THE Museo sa Sugbo is inside a structure that is in itself a museum piece. That thought flashed in my mind as I walked inside the museum and stood at the center of its courtyard.

Renovation hasn’t touched the rusty barbed wires and corner sentry boxes that topped the old walls and these are visible if one takes time to look up. For a moment, I imagined seeing images of shadowy M-16 toting jail guards watching eagle-eyed at the cells bursting with prisoners below them.

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I went to the Museo sa Sugbo last Sunday not only to witness the opening of three galleries—one on the Cebu media, another on Cebu fine arts and another on Spanish colonial bridges and plants—-but also to note the changes in the former Cebu provincial jail and how Jobers (University of San Carlos professor Jojo Bersales) fared as Capitol consultant on heritage and museum affairs.

In the process, I got to see in person for the first time the Imeldific herself, former first lady and now Ilocos Norte Rep. Imelda Romualdez Marcos.

I have to give it to Gov. Gwendolyn Garcia for striving to preserve Cebuano heritage not only through the Museo sa Sugbo but through other Capitol projects as well. The Provincial Government, for example, has funded efforts to document in book form the history of Cebu province and its towns and cities with the help of USC’s Cebuano Studies Center. The impact of that project will be felt by many generations after.

Jobers has done a good job so far on the Museo sa Sugbo. The number of artifacts and articles on display is growing as more and more Cebuanos are dusting off their heirlooms and donating these to the museum. In Sunday’s affair, Prosecutor Bienvenido Mabanto donated a World War II-vintage submachinegun while a World War II veteran is turning over his memorabilia.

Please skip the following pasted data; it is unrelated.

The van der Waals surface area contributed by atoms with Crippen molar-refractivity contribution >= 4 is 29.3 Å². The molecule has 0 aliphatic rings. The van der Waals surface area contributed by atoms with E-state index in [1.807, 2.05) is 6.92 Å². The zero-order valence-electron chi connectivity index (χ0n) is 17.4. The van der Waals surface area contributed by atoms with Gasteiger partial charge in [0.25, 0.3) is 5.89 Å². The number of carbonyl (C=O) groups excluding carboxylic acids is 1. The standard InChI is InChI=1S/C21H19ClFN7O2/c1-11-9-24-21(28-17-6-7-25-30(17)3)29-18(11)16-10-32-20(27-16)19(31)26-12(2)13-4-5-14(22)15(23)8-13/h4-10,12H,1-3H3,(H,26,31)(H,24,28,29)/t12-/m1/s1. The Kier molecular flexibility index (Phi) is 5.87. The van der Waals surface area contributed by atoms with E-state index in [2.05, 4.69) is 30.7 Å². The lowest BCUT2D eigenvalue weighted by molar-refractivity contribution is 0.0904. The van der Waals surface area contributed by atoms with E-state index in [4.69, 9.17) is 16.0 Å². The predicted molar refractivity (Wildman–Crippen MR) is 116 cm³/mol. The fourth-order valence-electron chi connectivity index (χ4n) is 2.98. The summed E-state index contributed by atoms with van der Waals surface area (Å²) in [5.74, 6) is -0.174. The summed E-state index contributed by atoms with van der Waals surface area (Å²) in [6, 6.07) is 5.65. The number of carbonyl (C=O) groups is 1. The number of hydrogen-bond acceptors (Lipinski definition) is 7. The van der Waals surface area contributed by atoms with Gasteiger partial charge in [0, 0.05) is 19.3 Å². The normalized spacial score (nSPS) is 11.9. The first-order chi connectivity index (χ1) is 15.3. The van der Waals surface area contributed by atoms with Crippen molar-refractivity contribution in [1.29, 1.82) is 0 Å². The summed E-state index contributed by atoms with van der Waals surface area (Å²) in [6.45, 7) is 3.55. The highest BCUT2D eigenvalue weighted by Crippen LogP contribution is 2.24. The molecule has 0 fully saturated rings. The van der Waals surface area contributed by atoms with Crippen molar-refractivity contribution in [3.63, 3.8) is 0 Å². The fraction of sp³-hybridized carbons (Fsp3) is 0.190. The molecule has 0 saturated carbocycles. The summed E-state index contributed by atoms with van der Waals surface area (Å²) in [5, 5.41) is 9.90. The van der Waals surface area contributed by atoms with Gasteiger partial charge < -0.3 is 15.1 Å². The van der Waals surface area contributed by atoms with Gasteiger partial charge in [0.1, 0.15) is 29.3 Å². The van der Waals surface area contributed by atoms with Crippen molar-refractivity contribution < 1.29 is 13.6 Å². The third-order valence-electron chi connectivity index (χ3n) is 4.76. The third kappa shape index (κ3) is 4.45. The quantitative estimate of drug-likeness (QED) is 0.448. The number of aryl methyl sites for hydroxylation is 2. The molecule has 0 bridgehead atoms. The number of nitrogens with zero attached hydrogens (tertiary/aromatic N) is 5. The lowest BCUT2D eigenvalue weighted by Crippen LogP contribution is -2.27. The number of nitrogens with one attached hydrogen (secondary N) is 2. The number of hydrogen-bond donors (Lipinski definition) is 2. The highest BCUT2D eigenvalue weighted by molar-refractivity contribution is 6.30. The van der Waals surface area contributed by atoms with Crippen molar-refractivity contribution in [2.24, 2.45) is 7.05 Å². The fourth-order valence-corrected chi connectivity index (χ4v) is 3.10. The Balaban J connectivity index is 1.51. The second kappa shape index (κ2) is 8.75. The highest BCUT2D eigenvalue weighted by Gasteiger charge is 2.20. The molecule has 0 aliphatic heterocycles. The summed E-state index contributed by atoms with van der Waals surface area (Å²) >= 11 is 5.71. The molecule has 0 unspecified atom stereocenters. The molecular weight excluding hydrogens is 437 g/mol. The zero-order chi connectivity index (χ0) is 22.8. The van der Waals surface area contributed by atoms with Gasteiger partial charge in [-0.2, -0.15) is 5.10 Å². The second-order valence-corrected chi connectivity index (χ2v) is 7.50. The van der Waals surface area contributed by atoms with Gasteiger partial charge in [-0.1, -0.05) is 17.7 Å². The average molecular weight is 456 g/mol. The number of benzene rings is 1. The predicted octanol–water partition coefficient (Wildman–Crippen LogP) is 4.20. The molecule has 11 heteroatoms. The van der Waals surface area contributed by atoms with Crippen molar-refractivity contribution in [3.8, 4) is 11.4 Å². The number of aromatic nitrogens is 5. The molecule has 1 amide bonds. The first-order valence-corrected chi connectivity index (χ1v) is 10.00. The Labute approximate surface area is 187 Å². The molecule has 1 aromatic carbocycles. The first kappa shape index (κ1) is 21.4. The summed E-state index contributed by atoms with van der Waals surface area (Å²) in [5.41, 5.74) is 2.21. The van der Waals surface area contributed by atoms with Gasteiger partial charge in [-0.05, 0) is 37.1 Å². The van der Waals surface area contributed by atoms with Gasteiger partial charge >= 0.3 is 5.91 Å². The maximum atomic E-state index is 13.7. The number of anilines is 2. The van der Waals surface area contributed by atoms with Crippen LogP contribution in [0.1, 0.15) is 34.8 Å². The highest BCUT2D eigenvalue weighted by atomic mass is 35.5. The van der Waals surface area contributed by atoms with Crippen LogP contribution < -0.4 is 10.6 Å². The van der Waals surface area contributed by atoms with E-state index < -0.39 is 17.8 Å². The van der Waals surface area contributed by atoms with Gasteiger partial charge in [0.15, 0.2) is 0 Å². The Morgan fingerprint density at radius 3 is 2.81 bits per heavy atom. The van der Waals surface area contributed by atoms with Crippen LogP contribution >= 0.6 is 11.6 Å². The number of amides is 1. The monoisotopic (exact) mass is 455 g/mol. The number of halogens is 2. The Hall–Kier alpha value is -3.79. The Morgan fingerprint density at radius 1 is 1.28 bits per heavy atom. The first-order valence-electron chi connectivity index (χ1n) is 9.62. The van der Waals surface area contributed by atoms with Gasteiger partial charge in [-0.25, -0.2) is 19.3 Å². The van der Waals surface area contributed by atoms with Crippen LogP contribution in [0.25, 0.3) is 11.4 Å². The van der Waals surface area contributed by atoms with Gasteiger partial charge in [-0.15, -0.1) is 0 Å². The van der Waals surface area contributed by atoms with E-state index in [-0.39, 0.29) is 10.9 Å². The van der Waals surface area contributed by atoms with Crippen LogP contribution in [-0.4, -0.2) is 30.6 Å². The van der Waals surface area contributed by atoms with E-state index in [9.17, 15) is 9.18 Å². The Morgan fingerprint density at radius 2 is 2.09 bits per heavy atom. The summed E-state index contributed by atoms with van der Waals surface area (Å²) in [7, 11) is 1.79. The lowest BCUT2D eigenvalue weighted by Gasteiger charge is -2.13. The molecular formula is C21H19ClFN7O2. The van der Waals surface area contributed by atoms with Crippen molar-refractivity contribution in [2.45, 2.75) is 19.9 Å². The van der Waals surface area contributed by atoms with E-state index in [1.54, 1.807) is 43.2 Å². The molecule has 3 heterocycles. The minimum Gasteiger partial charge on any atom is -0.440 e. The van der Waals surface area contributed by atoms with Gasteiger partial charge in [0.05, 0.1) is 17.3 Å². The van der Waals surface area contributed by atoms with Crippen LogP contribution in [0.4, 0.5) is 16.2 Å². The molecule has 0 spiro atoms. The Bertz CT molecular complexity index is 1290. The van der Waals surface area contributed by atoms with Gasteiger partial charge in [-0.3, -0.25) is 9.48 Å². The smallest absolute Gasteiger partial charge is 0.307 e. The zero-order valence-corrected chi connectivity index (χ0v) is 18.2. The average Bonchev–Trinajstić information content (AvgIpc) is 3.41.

“I won’t pass up the chance to pay homage to the beautiful,” I heard Rep. Marcos say to the governor, Provincial Board Member Agnes Magpale and the others who welcomed her at the Museo. That was her answer to queries on why she chose to cancel her flight home just to attend that day’s museum activities.

The years are slow in catching up with the Imeldific. She’s 81 years old but she is still able to go around the country preaching the gospel on “the true, the good and the beautiful.” In a way, the Marcos family is fortunate that Ferdinand, not Imelda, died first. I think Filipinos are more forgiving to women---or is it because we do have short memories? In the old days, portions of the Imeldific’s speech would have received boos and jeers.

Her view on the 1986 Edsa people power uprising, for example, was pathetic. She said that her husband’s greatest moment was during Edsa 1 when Ferdinand supposedly exercised restraint and refused to forcibly disperse the people that massed at the historic avenue, thereby averting bloodshed. That’s not totally true, of course, but then what can one expect from her?

Rep. Marcos was guest of honor at the Museo activities not for her political views but for her “reputation” as patroness of the arts. And she tried not to disappoint, although she did fail when she attempted to go philosophical in discussing our culture and heritage. It was when she reminisced about her years in Malacañang that her speech became interesting. It gave me a glimpse of the mindset of the surviving half of the infamous Conjugal Dictatorship.

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